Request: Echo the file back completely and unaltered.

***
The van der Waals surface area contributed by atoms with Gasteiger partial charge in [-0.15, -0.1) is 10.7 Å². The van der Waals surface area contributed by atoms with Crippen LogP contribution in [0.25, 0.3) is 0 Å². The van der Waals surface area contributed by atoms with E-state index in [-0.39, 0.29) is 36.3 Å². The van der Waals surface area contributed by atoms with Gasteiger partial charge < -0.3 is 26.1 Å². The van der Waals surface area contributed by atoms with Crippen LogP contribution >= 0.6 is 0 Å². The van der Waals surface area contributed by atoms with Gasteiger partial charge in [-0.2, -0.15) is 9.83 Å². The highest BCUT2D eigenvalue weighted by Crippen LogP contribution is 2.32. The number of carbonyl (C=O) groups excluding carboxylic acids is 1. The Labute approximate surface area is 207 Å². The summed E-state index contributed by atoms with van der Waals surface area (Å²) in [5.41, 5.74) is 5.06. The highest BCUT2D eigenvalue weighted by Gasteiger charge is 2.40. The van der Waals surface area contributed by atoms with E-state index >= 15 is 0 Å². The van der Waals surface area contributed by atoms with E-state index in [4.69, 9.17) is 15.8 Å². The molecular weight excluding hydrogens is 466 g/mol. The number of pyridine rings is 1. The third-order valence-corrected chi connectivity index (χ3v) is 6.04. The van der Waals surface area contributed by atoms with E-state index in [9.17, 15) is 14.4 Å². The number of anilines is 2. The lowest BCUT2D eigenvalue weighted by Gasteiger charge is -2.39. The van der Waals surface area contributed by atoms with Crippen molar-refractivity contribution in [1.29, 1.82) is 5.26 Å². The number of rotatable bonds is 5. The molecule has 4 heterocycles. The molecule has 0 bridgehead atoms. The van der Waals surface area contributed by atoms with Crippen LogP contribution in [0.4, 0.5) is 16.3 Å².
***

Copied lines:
The van der Waals surface area contributed by atoms with Gasteiger partial charge in [-0.15, -0.1) is 10.7 Å². The van der Waals surface area contributed by atoms with Crippen LogP contribution in [0.25, 0.3) is 0 Å². The van der Waals surface area contributed by atoms with E-state index in [-0.39, 0.29) is 36.3 Å². The van der Waals surface area contributed by atoms with Gasteiger partial charge < -0.3 is 26.1 Å². The van der Waals surface area contributed by atoms with Crippen LogP contribution >= 0.6 is 0 Å². The van der Waals surface area contributed by atoms with Gasteiger partial charge in [-0.2, -0.15) is 9.83 Å². The highest BCUT2D eigenvalue weighted by Crippen LogP contribution is 2.32. The number of carbonyl (C=O) groups excluding carboxylic acids is 1. The Labute approximate surface area is 207 Å². The summed E-state index contributed by atoms with van der Waals surface area (Å²) in [5.41, 5.74) is 5.06. The highest BCUT2D eigenvalue weighted by Gasteiger charge is 2.40. The van der Waals surface area contributed by atoms with E-state index >= 15 is 0 Å². The van der Waals surface area contributed by atoms with E-state index in [4.69, 9.17) is 15.8 Å². The molecular weight excluding hydrogens is 466 g/mol. The number of pyridine rings is 1. The third-order valence-corrected chi connectivity index (χ3v) is 6.04. The van der Waals surface area contributed by atoms with E-state index in [9.17, 15) is 14.4 Å². The number of anilines is 2. The lowest BCUT2D eigenvalue weighted by Gasteiger charge is -2.39. The van der Waals surface area contributed by atoms with Crippen molar-refractivity contribution in [1.29, 1.82) is 5.26 Å². The number of rotatable bonds is 5. The molecule has 4 heterocycles. The molecule has 0 bridgehead atoms. The van der Waals surface area contributed by atoms with Crippen LogP contribution in [0.4, 0.5) is 16.3 Å².